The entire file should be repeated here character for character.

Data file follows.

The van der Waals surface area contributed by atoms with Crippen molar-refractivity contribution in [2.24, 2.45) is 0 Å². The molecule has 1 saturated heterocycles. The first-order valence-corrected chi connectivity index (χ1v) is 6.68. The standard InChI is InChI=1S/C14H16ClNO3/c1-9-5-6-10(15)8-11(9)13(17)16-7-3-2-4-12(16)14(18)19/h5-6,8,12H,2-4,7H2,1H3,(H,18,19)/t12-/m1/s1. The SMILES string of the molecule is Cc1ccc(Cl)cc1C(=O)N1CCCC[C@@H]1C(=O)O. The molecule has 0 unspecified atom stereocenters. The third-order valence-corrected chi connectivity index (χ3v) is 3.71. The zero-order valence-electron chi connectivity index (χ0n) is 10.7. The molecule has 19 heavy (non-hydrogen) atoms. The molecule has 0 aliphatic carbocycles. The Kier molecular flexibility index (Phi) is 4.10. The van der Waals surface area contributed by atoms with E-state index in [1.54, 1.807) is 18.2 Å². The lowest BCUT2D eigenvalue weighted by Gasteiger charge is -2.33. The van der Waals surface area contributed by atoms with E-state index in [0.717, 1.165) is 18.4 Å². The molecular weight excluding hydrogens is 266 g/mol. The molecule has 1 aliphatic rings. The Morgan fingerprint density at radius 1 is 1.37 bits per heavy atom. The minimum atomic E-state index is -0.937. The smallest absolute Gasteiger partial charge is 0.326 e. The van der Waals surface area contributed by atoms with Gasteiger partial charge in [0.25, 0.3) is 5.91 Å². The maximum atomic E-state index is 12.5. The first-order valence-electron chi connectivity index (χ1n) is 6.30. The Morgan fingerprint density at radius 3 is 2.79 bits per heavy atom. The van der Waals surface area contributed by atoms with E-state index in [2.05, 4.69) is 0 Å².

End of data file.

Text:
The van der Waals surface area contributed by atoms with Crippen molar-refractivity contribution in [2.24, 2.45) is 0 Å². The molecule has 1 saturated heterocycles. The first-order valence-corrected chi connectivity index (χ1v) is 6.68. The standard InChI is InChI=1S/C14H16ClNO3/c1-9-5-6-10(15)8-11(9)13(17)16-7-3-2-4-12(16)14(18)19/h5-6,8,12H,2-4,7H2,1H3,(H,18,19)/t12-/m1/s1. The SMILES string of the molecule is Cc1ccc(Cl)cc1C(=O)N1CCCC[C@@H]1C(=O)O. The molecule has 0 unspecified atom stereocenters. The third-order valence-corrected chi connectivity index (χ3v) is 3.71. The zero-order valence-electron chi connectivity index (χ0n) is 10.7. The molecule has 19 heavy (non-hydrogen) atoms. The molecule has 0 aliphatic carbocycles. The Kier molecular flexibility index (Phi) is 4.10. The van der Waals surface area contributed by atoms with E-state index in [1.54, 1.807) is 18.2 Å². The lowest BCUT2D eigenvalue weighted by Gasteiger charge is -2.33. The van der Waals surface area contributed by atoms with E-state index in [0.717, 1.165) is 18.4 Å². The molecular weight excluding hydrogens is 266 g/mol. The molecule has 1 aliphatic rings. The Morgan fingerprint density at radius 1 is 1.37 bits per heavy atom. The minimum atomic E-state index is -0.937. The smallest absolute Gasteiger partial charge is 0.326 e. The van der Waals surface area contributed by atoms with Gasteiger partial charge in [0.25, 0.3) is 5.91 Å². The maximum atomic E-state index is 12.5. The first-order valence-electron chi connectivity index (χ1n) is 6.30. The Morgan fingerprint density at radius 3 is 2.79 bits per heavy atom. The van der Waals surface area contributed by atoms with E-state index in [2.05, 4.69) is 0 Å².